Women of the New Testament
Initially, I had planned on one volume for all the women in the Bible, but a strong sampling of the Old Testament women filled a volume by themselves. Five years later, I completed a companion volume, Women of the New Testament, which invited Elspeth’s remaining sibling, Tanner, as the creator of my maps for that book.
Did the Dead Sea Scrolls provide Camille Fronk Olson with new insights into the lives of Old Testament women?
The Dead Sea Scrolls contributed to my appreciation and understanding of Hannah (I Samuel 1-2). In the King James version of the Bible, Hannah’s husband Elkanah tells her, “only the Lord establish his word” (1 Sam. 1:23), indicating an understanding that Hannah was free to make daily decisions as she deemed best, except when they violated a promise to the Lord.
In the Dead Sea Scrolls, however, Elkanah tells Hannah, “May the Lord establish that which cometh out of thy mouth” (4QSama), showing that Elkanah believed that Hannah spoke the words of God—and that God was working through her.
This same wording also appears in the Septuagint, the Greek translation of the Old Testament. By this attribution, Hannah also fits the description of a prophetess.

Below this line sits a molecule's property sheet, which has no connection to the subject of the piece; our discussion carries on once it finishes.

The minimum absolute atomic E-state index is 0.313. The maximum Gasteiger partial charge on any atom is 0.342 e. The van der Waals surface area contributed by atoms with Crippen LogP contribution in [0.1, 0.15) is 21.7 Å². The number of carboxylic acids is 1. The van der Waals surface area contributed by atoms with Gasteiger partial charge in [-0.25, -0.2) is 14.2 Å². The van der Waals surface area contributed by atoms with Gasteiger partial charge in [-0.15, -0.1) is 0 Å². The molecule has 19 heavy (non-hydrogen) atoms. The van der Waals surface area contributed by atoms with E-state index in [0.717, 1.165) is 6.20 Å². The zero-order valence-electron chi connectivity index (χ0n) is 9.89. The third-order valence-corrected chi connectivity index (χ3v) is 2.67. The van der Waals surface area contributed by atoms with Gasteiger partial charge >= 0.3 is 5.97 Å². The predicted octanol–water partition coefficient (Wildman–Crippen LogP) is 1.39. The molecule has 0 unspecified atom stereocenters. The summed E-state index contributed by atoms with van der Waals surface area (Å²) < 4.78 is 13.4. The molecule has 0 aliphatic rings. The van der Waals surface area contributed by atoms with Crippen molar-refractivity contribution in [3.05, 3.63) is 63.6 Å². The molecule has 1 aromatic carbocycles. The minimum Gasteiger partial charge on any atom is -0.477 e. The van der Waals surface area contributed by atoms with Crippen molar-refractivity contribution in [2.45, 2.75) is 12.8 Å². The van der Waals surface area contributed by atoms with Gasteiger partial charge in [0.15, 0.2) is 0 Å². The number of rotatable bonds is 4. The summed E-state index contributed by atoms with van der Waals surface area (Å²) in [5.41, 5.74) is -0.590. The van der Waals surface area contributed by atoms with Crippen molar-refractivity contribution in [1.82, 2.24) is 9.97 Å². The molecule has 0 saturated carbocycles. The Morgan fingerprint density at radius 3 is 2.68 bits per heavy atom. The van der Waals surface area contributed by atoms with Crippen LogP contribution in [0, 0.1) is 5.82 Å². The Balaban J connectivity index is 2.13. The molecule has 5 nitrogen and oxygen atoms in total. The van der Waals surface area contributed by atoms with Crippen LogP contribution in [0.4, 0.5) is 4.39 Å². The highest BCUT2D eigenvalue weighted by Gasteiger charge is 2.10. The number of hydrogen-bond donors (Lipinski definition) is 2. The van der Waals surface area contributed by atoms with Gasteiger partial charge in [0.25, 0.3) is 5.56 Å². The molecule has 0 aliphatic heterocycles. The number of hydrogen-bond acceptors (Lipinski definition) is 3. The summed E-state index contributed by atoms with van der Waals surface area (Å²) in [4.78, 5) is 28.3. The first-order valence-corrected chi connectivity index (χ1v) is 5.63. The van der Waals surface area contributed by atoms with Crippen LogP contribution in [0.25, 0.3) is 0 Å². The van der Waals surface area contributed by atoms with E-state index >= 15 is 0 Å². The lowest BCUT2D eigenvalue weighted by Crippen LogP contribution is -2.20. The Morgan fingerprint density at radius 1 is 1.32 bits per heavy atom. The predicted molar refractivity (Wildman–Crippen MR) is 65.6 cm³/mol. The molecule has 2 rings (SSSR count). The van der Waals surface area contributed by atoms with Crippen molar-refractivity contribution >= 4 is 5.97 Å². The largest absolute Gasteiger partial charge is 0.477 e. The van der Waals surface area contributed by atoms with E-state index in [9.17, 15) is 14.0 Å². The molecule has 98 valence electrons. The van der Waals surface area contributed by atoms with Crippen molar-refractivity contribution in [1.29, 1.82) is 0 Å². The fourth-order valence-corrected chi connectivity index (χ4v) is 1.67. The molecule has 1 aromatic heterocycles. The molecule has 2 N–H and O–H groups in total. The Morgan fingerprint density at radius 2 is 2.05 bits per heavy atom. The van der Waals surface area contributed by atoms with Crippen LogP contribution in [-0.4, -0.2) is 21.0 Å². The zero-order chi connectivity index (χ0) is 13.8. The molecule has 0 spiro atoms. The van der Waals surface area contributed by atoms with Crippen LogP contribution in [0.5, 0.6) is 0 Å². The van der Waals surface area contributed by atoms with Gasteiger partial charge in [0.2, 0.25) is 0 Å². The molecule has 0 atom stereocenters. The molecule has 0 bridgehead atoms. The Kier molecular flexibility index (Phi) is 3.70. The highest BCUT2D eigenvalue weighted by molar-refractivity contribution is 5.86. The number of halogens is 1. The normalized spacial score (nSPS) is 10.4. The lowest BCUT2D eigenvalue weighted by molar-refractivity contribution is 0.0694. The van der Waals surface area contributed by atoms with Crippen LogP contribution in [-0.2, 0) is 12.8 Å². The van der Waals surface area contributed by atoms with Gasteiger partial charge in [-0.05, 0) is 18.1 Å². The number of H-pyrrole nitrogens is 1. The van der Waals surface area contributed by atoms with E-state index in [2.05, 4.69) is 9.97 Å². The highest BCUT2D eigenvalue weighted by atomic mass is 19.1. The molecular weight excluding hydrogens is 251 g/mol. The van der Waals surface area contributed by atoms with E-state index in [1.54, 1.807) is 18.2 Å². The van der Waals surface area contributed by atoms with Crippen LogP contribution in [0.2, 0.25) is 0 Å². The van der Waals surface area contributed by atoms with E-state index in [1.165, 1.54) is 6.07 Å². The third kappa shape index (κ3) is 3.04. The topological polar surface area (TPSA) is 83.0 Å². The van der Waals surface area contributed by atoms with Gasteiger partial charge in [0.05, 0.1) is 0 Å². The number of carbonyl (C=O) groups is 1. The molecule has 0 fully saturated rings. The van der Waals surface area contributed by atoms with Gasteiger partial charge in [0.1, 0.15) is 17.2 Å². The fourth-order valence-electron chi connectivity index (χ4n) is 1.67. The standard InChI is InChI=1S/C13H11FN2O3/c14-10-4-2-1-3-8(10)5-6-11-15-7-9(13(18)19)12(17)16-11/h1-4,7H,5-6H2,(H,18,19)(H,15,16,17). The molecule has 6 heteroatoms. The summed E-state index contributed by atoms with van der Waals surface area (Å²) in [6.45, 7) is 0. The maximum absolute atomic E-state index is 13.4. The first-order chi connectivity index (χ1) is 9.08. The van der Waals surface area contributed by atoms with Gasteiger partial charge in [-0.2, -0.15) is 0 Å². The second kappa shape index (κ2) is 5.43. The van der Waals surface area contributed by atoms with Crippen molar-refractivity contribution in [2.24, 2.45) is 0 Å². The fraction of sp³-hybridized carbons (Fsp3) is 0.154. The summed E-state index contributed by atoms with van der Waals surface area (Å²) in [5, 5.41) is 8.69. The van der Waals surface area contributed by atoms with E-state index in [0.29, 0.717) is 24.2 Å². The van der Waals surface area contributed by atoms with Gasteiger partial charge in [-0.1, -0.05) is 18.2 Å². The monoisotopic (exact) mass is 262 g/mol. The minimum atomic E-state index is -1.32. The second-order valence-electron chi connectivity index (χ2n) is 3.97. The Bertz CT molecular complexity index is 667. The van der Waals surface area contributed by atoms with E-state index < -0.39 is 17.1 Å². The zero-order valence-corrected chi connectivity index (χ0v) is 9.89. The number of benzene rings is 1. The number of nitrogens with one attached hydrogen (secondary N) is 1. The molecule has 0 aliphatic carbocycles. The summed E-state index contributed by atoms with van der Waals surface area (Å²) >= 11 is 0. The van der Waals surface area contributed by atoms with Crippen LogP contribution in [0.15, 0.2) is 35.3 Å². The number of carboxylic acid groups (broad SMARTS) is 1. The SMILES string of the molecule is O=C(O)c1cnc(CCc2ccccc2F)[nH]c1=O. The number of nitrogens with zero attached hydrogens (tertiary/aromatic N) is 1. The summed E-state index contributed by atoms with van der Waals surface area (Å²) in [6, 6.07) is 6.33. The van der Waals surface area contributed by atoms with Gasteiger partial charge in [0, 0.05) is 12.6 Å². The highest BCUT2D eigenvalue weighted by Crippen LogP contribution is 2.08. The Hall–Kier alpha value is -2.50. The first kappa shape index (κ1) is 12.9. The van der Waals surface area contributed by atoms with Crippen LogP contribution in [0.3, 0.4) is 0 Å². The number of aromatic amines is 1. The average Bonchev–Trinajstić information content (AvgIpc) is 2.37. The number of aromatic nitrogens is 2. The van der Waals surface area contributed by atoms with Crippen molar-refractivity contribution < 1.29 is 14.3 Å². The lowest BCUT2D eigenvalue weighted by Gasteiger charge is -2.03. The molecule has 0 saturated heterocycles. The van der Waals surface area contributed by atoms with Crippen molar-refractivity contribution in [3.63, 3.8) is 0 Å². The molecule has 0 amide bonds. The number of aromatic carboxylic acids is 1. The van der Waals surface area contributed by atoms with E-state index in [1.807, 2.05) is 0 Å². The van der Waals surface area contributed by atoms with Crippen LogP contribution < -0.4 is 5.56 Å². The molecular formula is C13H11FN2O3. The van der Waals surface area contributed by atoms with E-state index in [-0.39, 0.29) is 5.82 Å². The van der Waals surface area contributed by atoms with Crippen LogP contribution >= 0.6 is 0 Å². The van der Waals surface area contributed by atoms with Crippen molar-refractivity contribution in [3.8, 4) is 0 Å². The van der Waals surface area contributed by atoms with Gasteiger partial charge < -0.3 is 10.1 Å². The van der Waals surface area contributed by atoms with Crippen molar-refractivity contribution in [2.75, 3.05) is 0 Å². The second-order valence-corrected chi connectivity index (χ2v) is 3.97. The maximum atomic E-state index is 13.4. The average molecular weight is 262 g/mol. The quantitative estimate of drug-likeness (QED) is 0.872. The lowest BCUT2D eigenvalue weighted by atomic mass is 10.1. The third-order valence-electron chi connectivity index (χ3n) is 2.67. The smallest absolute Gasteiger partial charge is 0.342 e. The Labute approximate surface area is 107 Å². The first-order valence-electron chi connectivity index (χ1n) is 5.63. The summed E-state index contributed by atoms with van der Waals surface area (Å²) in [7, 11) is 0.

How many women are mentioned by name in the scriptures?
Over 170 women are identified by name in all the standard works, with only two named in the Doctrine & Covenants (Emma Hale Smith and Vienna Jaques) and three Book of Mormon women named (Sariah, Isabel, and Abish). Clearly, the great majority of named women are found in the Bible, with over 120 of them found in the Old Testament.
What are some of the benefits of studying the lives of scriptural figures who are never mentioned by name?
In many instances, unnamed individuals are arguably more noteworthy and inspiring than their named counterparts. Whatever the reason for the absence of names, unexpected benefits may be derived.
First, studying the scriptural account of an individual’s role, contribution, challenges, and victories without knowing the person’s name invites us to place sharper focus on decisions made and actions taken, rather than on the individual.
Second, we often find ourselves more closely identifying with people in scripture who are not named—perhaps because we can more easily insert our own name into the story.
And third, not knowing a person’s name frequently directs us to see and praise God’s influence in the story and avoid glorifying someone who has need of the Redeemer as much as each of us.